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Shekel ( ), also rendered sheqel, refers to one of many ancient units of weight and currency. The first known usage is from Mesopotamia around 3000 BC. One explanation is given for the origination of this word as to have originally applied to a specific mass of barley, and the first syllable of the word, 'she' was Akkadian for barley . A shekel was originally 180 grains (about 11 grams, or .35 troy ounces).

History and current use

The earliest shekels were not money, but were a unit of weight, used as other units of weight such as grams and troy ounces for trading before the advent of coins. Early coins were money stamped with an official seal to certify their weight. Coins were invented by the early Anatolian traders who stamped their own marks so that they would not have to weigh it again each time it was used. Silver ingots, some with markings on them were issued. Later the stamping was taken over by official authorities who designed the coins. (Detroit Institute of Arts, 1964) Herodotus states that the first coinage was issued by Croesus, King of Lydia, spreading to the golden Daric (worth 20 sigloi or shekel), issued by the Persian Empire and the Silver Athenian obol and drachma.

The plural can be shekels, sheqels or sheqalim ( ). In some regions of the United Statesmarker, the term is used informally for "money," particularly in situations where value is an important consideration.

It most commonly refers to an ancient Hebrew unit of weight. As with many ancient units, the shekel represented a variety of values depending on date, domain and region. Sources quote weights between 9 and 17 grams and values of 11, 14, and 17 grams are common. It can be a gold or silver coin equal in weight to one of these units, especially the chief silver coin of the Hebrews.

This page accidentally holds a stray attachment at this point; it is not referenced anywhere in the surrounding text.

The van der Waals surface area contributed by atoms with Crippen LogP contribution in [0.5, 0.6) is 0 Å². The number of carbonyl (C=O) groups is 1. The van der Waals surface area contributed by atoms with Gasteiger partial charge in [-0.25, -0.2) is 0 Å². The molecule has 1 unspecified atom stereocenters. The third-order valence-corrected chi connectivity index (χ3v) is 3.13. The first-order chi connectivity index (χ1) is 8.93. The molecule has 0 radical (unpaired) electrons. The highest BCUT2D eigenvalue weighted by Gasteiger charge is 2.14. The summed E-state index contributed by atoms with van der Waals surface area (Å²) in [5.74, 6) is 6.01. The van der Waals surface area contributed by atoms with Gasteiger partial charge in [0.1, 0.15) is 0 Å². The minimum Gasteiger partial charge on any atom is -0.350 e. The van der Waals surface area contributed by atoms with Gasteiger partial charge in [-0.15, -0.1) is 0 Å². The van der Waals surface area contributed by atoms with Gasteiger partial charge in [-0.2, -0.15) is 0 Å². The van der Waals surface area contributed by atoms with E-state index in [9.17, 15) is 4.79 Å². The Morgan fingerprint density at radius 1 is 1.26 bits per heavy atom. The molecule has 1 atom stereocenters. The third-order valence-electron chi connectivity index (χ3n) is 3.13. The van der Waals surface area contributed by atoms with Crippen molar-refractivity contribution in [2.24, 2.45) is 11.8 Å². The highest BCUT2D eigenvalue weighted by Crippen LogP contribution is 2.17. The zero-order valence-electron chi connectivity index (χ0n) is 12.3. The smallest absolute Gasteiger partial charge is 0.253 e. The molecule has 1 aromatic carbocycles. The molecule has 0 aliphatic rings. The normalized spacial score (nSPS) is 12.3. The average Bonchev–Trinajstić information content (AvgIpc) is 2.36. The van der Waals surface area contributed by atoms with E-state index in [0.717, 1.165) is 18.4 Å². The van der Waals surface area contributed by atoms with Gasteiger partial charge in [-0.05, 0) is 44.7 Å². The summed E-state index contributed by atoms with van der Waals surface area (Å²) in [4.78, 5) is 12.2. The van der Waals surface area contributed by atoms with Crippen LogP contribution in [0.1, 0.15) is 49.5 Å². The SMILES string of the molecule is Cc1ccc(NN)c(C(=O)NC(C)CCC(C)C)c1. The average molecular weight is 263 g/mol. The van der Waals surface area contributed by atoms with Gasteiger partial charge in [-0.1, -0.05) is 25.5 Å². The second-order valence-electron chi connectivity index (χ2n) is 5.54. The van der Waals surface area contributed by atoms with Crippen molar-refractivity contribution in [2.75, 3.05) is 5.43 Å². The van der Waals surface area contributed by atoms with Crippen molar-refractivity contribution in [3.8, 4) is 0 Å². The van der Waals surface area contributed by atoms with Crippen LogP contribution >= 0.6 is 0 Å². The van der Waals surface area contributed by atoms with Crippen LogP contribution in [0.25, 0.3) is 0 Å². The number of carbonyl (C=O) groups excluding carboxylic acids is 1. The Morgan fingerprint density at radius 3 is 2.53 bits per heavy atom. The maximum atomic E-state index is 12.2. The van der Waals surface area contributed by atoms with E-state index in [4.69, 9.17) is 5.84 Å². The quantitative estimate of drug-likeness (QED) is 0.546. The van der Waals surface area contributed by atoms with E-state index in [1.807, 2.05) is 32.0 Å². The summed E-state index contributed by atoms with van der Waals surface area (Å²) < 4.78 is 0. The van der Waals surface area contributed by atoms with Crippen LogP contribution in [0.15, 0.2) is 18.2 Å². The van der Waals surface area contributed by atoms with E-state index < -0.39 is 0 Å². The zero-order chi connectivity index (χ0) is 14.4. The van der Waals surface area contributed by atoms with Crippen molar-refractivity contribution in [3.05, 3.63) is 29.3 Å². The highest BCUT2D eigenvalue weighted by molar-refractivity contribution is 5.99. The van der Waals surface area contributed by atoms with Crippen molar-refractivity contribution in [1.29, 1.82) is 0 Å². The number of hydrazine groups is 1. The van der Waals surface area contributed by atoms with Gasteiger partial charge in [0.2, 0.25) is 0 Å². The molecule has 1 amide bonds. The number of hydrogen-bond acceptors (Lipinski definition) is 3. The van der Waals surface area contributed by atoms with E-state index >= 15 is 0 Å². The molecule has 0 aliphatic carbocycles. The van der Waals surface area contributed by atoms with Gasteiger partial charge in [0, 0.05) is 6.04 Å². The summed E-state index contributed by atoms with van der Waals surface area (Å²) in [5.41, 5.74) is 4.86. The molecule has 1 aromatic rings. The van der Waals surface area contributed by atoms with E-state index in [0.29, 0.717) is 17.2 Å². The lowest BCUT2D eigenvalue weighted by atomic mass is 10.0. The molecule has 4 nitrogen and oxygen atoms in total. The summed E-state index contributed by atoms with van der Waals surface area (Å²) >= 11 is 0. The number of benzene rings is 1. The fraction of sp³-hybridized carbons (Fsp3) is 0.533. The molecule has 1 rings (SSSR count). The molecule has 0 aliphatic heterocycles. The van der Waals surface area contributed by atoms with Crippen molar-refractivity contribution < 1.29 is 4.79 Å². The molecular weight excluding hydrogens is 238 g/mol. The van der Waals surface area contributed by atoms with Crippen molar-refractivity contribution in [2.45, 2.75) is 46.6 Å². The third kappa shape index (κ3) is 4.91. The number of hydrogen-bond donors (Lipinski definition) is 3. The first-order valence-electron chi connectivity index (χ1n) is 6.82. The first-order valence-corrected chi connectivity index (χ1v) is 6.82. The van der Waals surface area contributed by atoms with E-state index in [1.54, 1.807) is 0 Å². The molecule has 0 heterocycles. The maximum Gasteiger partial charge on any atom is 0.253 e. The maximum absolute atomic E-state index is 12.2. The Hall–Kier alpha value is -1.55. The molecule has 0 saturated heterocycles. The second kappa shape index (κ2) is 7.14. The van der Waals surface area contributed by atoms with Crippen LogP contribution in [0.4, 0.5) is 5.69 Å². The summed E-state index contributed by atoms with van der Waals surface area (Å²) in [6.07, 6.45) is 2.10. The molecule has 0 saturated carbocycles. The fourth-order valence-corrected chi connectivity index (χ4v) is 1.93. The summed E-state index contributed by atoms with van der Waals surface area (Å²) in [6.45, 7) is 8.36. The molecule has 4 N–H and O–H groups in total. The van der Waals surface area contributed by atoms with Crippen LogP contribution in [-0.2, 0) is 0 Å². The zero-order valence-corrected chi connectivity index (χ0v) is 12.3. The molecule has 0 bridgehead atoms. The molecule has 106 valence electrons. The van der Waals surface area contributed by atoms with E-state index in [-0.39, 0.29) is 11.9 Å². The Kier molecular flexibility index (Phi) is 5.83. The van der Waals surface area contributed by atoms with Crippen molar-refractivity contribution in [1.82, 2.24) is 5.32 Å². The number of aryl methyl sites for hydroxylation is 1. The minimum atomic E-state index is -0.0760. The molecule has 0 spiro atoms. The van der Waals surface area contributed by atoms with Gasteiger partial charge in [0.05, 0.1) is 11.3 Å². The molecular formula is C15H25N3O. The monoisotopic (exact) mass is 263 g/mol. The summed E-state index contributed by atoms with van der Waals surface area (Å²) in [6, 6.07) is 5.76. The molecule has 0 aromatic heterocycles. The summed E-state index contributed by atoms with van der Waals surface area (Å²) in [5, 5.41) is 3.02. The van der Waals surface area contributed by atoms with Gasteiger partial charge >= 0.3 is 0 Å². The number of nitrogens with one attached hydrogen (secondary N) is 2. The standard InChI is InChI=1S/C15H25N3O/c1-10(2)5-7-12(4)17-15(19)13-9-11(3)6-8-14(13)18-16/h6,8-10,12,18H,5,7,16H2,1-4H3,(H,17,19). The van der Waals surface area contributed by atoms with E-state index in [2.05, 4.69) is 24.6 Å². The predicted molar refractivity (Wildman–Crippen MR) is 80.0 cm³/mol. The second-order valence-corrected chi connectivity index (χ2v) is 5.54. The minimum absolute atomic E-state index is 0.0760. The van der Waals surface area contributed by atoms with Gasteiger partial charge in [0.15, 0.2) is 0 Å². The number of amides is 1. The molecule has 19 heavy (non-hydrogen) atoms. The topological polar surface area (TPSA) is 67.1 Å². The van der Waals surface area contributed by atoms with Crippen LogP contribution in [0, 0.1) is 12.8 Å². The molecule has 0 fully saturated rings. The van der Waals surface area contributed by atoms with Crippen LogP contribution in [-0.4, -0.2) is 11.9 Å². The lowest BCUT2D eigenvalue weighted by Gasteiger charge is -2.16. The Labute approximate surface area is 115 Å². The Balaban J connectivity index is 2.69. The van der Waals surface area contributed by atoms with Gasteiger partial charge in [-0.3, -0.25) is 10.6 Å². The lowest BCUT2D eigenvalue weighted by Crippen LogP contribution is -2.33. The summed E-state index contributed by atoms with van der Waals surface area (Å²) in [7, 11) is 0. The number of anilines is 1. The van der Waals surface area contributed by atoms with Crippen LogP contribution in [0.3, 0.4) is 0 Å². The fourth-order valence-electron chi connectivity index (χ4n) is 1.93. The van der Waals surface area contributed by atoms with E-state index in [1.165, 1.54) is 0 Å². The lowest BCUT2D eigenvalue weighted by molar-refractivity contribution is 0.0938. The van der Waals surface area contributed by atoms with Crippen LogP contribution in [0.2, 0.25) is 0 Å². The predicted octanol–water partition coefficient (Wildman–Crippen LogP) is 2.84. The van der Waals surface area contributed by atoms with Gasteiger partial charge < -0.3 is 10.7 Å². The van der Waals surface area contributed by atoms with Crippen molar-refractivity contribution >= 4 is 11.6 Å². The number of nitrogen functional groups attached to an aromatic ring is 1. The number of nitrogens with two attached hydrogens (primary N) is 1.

The shekel was commonly used among other western Semitic peoples as well. Moabites, Edomites and Phoeniciansmarker all used the shekel, the latter as coinage as well as for a unit of weight. Punic coinage was based on the shekel, a heritage from their Canaanite ancestors.The Aramaic spelling tekel appears with a symbolic meaning in the writing on the wall during the feast of Belshazzar, according to the Book of Daniel.

Silver Tyrianmarker shekels are thought to be the infamous "30 pieces of silver" in the New Testament.

Since 1980, the shekel has been the currency of the modern state of Israelmarker, first the Israeli shekel, then (since 1985) the Israeli new shekel.

In fiction

The shekel is also a unit of measurement in New Crobuzon, the setting of China MiƩville's Bas-Lag series, and the nickname of one of the main characters in The Scar.


  • Detroit Institute of Arts, 1964 Coins of the Ancient World

See also

External links


  1. Tenney, Merril ed., The Zondervan Pictorial Encyclopedia of the Bible, vol. 5, "Weights and Measures," Grand Rapids, MI: Zondervan, 1976.

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